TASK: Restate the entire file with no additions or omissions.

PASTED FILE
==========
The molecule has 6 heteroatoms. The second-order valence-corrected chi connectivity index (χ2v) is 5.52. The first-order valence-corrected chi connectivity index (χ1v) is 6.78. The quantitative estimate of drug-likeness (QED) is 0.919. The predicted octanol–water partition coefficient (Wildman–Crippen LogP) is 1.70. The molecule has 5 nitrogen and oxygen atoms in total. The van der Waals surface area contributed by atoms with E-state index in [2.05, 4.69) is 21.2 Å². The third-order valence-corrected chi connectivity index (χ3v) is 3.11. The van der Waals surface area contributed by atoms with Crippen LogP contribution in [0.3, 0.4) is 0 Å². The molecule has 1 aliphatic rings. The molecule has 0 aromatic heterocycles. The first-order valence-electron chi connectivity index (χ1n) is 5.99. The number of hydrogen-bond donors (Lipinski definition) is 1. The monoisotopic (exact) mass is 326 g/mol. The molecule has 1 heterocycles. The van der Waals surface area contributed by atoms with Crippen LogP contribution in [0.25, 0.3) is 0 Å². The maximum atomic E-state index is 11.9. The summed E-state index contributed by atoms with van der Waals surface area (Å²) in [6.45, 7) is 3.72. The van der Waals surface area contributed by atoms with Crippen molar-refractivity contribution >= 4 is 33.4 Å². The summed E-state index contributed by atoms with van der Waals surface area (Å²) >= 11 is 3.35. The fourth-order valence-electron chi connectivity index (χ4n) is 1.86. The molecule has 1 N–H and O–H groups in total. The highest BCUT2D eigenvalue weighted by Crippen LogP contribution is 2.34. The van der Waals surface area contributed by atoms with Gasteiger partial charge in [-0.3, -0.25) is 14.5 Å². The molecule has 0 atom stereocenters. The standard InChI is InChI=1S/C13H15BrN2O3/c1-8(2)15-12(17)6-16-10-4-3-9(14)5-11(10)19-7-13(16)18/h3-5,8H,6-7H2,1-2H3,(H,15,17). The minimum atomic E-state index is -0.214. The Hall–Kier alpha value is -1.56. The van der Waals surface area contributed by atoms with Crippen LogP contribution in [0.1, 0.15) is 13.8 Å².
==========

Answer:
The molecule has 6 heteroatoms. The second-order valence-corrected chi connectivity index (χ2v) is 5.52. The first-order valence-corrected chi connectivity index (χ1v) is 6.78. The quantitative estimate of drug-likeness (QED) is 0.919. The predicted octanol–water partition coefficient (Wildman–Crippen LogP) is 1.70. The molecule has 5 nitrogen and oxygen atoms in total. The van der Waals surface area contributed by atoms with E-state index in [2.05, 4.69) is 21.2 Å². The third-order valence-corrected chi connectivity index (χ3v) is 3.11. The van der Waals surface area contributed by atoms with Crippen LogP contribution in [0.3, 0.4) is 0 Å². The molecule has 1 aliphatic rings. The molecule has 0 aromatic heterocycles. The first-order valence-electron chi connectivity index (χ1n) is 5.99. The number of hydrogen-bond donors (Lipinski definition) is 1. The monoisotopic (exact) mass is 326 g/mol. The molecule has 1 heterocycles. The van der Waals surface area contributed by atoms with Crippen LogP contribution in [0.25, 0.3) is 0 Å². The maximum atomic E-state index is 11.9. The summed E-state index contributed by atoms with van der Waals surface area (Å²) in [6.45, 7) is 3.72. The van der Waals surface area contributed by atoms with Crippen molar-refractivity contribution >= 4 is 33.4 Å². The summed E-state index contributed by atoms with van der Waals surface area (Å²) >= 11 is 3.35. The fourth-order valence-electron chi connectivity index (χ4n) is 1.86. The molecule has 1 N–H and O–H groups in total. The highest BCUT2D eigenvalue weighted by Crippen LogP contribution is 2.34. The van der Waals surface area contributed by atoms with Gasteiger partial charge in [-0.3, -0.25) is 14.5 Å². The molecule has 0 atom stereocenters. The standard InChI is InChI=1S/C13H15BrN2O3/c1-8(2)15-12(17)6-16-10-4-3-9(14)5-11(10)19-7-13(16)18/h3-5,8H,6-7H2,1-2H3,(H,15,17). The minimum atomic E-state index is -0.214. The Hall–Kier alpha value is -1.56. The van der Waals surface area contributed by atoms with Crippen LogP contribution in [0.1, 0.15) is 13.8 Å².